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Lawmakers seek Wi-Fi for people with developmental disabilities in state-run homes

Karen DeWitt / WBFO Albany Correspondent
Doug Hovey with Independent Living Inc. (front) speaks of the need for Wi-Fi service in state-run homes for New Yorkers with disabilities.

Several state senators and assemblymembers say they were surprised to learn that Gov. Andrew Cuomo’s administration does not provide internet access to people living in state-run group homes and other congregant settings -- and they want that fixed immediately.

Sen. James Skoufis, chair of the Committee on Investigations and Government Operations, said two of his constituents alerted him to the lack of Wi-Fi at the homes. Phil and Maryann Smith’s daughter Michelle, who has a disability, was living at a state-run home when the COVID-19 pandemic started last March. They were not allowed to visit her and she had no internet access to visit them virtually.

Skoufis said he was shocked to learn that no facility operated by the state’s Office for People with Developmental Disabilities (OPWDD) provides broadband access for residents.

“These residents have been as isolated as ever before. Many have not been able to see their parents, their families at all,” said Skoufis, who added that the residents have also not been able to access needed telemedicine. “It is unthinkable that OPWDD has not provided internet to the thousands of residents that they’re supposed to service and care for.”

Skoufis said the Smiths could not attend the news conference held outside OPWDD headquarters in Albany because they decided to take their daughter out of the home and care for her full time, and she is unable to travel.

Skoufis said he had two meetings with the agency’s officials and they told him the state was unwilling to pay the estimated $900,000 it would cost to hook up everyone with internet. He said that cost is a “miniscule” amount in the state’s $190 billion budget, but he said the state officials didn’t see it that way.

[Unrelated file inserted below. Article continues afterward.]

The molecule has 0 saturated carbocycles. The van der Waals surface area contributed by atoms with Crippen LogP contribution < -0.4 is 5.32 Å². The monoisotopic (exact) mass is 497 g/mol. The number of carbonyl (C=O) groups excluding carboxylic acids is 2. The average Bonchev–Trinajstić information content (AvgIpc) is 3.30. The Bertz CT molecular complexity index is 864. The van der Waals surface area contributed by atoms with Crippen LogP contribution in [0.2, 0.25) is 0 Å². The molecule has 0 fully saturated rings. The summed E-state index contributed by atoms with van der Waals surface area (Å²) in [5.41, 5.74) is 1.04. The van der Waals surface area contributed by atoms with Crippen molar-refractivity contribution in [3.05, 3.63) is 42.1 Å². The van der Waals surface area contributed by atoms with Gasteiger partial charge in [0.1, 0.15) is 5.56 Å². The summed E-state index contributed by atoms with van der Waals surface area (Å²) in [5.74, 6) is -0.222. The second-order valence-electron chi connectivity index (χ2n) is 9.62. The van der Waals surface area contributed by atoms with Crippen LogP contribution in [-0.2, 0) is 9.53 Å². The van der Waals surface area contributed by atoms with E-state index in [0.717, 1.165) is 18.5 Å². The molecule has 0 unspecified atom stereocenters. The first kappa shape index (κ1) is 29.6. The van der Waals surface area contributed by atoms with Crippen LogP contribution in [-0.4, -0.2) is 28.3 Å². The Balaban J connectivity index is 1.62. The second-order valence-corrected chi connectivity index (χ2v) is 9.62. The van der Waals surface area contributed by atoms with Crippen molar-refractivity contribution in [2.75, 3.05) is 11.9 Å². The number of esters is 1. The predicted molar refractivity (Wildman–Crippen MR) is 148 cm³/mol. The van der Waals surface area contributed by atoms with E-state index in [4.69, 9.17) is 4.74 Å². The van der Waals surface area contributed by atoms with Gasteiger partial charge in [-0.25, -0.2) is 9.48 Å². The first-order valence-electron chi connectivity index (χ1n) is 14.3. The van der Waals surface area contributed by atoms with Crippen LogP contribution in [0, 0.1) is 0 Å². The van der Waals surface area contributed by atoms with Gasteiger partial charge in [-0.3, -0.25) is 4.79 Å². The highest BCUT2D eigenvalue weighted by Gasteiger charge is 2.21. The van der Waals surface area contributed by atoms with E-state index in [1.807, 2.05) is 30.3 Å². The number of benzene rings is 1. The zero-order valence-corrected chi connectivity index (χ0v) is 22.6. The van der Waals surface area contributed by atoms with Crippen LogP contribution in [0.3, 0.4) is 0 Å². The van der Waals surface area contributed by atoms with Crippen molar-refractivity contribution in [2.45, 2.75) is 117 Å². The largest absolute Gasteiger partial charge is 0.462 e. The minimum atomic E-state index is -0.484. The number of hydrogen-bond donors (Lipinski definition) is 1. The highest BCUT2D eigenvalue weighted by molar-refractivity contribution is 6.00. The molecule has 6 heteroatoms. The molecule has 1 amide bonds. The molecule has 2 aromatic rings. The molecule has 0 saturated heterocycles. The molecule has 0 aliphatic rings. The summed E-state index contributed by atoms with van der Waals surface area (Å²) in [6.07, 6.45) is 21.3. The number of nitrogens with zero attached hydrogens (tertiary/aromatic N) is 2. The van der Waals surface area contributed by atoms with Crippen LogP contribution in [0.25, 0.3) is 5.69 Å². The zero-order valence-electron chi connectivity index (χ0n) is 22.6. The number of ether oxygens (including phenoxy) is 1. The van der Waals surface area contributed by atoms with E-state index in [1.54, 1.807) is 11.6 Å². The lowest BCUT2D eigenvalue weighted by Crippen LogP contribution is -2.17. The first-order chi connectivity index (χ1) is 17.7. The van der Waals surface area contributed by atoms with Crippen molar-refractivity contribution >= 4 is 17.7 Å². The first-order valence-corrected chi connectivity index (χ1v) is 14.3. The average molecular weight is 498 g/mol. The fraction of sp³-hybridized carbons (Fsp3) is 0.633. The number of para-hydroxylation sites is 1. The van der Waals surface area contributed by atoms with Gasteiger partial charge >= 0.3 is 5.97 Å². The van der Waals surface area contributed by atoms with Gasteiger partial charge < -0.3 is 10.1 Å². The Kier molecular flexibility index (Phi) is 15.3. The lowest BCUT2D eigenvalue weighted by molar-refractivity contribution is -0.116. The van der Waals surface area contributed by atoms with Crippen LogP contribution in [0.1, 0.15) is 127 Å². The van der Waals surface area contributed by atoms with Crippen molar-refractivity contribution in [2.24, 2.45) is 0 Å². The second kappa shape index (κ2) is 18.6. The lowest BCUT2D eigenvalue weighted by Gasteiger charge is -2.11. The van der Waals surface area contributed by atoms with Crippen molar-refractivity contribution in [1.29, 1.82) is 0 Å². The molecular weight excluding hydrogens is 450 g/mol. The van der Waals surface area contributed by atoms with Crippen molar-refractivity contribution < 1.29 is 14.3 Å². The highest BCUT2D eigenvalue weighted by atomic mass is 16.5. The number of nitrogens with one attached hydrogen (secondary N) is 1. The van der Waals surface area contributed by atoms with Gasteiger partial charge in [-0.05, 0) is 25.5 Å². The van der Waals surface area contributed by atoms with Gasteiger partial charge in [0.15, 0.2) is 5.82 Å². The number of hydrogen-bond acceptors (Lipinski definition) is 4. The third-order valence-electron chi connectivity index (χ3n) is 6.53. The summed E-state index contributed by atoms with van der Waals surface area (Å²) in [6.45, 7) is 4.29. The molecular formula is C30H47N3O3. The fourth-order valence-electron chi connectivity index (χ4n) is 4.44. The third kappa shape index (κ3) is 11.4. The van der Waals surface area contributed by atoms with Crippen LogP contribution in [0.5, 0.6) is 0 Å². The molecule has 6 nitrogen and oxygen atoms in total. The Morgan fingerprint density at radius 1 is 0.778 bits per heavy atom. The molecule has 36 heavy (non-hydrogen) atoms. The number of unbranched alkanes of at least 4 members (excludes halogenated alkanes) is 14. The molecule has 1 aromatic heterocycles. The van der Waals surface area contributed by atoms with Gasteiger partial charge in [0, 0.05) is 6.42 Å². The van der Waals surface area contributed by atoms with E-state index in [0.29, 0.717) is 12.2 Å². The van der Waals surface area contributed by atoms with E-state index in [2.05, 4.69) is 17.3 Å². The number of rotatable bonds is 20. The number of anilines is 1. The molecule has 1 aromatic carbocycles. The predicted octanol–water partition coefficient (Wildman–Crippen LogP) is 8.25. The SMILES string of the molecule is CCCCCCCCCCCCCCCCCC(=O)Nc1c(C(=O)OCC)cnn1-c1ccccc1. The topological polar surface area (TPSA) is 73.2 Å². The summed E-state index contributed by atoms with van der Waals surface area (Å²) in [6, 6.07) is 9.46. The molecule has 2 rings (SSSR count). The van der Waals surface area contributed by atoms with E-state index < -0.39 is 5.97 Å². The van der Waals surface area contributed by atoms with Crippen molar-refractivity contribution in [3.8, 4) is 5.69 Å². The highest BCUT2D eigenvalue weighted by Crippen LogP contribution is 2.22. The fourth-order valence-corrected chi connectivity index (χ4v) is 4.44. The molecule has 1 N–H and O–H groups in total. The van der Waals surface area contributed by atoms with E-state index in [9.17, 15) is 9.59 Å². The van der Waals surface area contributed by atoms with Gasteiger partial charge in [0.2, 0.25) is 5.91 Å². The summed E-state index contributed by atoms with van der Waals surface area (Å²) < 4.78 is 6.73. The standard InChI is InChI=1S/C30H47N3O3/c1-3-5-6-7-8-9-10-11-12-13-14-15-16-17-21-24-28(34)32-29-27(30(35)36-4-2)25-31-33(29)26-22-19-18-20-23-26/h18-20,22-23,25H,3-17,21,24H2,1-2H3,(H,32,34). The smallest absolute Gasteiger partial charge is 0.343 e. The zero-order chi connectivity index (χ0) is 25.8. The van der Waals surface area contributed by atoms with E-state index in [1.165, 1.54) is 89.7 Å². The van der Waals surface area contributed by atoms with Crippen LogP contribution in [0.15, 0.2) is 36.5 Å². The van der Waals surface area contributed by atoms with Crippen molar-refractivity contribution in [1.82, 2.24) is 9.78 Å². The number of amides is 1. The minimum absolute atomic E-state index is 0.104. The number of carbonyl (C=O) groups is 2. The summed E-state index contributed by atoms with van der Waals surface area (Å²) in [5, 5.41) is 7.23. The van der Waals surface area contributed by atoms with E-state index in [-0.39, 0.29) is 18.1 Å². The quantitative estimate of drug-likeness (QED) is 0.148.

“And they actually compared it to (the state) having to purchase HBO and special channels on the TVs if the residents wanted to see these types of channels,” Skoufis said.

He said he was also told that because of security concerns, the residents could not share the Wi-Fi provided free of charge to employees at the homes.

Sen. Samra Brouck, chair of the Senate’s Mental Health Committee, said the pandemic has laid bare already existing inequities in New York’s and the nation’s social infrastructure. She said some residents and their families can’t afford the hundreds of dollars it would cost to contract with an internet provider directly to get the service.

“I’m aware of the incredible toll that this pandemic and the isolation and the physical distancing has taken on people’s mental health,” Brouck said.

Doug Hovey, president of Independent Living Inc., which advocates for people with disabilities, said the failure to provide internet access may be a violation of the federal Americans with Disabilities Act (ADA).

“Title 2 of the Americans with Disabilities Act requires that state and municipal governments, state and local governments, provide universal access to accessibility features,” Hovey said. “Communication is no exception to that law.” 

Cuomo’s office did not return a request for comment.

Skoufis said if there’s no resolution soon, he will introduce a bill that would mandate the internet access be provided. The chair of the Assembly’s Committee on People with Disabilities, Tom Abinanti, backs the measure.

Karen DeWitt is Capitol Bureau Chief for New York State Public Radio, a network of 10 public radio stations in New York State. WBFO listeners are accustomed to hearing DeWitt’s insightful coverage throughout the day, including expanded reports on Morning Edition.
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